How to Cycle With a Sore Hamstring


Cycling works every muscle in your legs. The quadriceps, glutes, and calves seem like the only muscles that work when you cycle. But even though they are the muscles that exude the most energy, every muscle in your legs works to keep the "spinning" motion going. When the quadriceps are sore, which actually means that they are torn, cycling becomes much less enjoyable. Every time you pull up to complete another rotation, it becomes more painful the longer you cycle. However, there are ways to minimize the pain.

Cycling With A Sore (Torn) Hamstring

  • Seat height and leg length are the greatest factors. If somebody has a sore hamstring, it is essential to have proper height so the legs are in a comfortable position. The legs can't be bent too much, but they can't be stretched to a point where your leg is at a 90-degree angle with the calves extending to meet the pedal. The body has to be in a position in which the legs are right under the body rather than in front of it, which is the case of cyclists with lower seats. When the pedal is at the lowest point, the legs such be at an 80-degree angle.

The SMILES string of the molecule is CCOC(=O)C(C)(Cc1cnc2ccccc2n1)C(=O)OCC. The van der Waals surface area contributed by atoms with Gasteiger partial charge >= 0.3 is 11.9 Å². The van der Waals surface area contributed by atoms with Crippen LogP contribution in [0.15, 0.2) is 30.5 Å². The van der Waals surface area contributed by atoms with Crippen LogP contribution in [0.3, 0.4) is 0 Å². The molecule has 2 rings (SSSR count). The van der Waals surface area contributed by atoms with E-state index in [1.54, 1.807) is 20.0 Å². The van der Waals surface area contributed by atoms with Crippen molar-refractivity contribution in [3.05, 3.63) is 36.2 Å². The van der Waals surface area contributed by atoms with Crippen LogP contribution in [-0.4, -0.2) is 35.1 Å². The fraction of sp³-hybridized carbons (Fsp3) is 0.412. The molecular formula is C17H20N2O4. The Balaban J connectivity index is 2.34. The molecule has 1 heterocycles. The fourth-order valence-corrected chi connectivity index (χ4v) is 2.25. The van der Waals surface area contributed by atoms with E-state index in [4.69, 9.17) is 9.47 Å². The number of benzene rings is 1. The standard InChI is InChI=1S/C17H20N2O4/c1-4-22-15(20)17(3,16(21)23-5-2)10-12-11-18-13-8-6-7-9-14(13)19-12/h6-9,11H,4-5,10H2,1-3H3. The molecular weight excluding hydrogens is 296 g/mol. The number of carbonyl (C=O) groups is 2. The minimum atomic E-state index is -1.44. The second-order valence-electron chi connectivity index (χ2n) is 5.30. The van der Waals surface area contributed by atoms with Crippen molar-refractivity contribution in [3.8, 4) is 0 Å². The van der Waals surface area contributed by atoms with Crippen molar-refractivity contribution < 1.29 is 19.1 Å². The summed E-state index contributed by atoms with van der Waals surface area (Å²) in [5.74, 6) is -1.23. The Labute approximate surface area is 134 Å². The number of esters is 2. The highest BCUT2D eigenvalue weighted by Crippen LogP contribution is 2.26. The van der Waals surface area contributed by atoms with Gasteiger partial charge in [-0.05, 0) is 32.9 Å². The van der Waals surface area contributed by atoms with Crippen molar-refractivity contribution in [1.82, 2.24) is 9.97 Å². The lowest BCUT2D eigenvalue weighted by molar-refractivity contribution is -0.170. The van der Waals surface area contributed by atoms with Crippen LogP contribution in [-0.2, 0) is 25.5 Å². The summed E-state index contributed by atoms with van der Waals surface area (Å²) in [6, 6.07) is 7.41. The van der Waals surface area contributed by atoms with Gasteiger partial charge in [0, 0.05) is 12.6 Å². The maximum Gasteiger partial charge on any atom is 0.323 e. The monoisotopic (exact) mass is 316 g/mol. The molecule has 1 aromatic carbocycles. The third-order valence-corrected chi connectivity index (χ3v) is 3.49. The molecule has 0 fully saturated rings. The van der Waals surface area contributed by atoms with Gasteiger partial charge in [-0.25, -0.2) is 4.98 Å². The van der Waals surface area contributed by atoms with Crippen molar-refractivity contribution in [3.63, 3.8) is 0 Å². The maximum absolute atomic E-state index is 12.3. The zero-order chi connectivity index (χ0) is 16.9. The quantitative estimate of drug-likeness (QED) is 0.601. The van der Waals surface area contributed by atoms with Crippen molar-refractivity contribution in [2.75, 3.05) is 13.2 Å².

• The most important factor is the pedaling motion. Many cyclists like to use their hamstrings to pull backwards while pushing with the quadriceps, alternating with both legs. That method has not proven to be the most effective and is, by far, the worst way to cycle with a sore hamstring. Cycling the traditional "push" way is the best way to cycle when the hamstrings are sore.

  • Football players, as well as many other athletes, cycle as a treatment for hamstring injuries. However, they do not cycle as most "real" cyclists do. They keep the effort at a minimum, but try to maintain a high cadence. This helps heal the hamstrings by keeping them in an active state, effectively speeding up the healing process. Unless you want to go to a race with a sore hamstring (bad idea), you should cycle to help heal the hamstrings. Cycling at a higher cadence has also been proven to be the most efficient and effective way to cycle. In fact, professional cyclists like to keep their cadence rate above 100 rpm.

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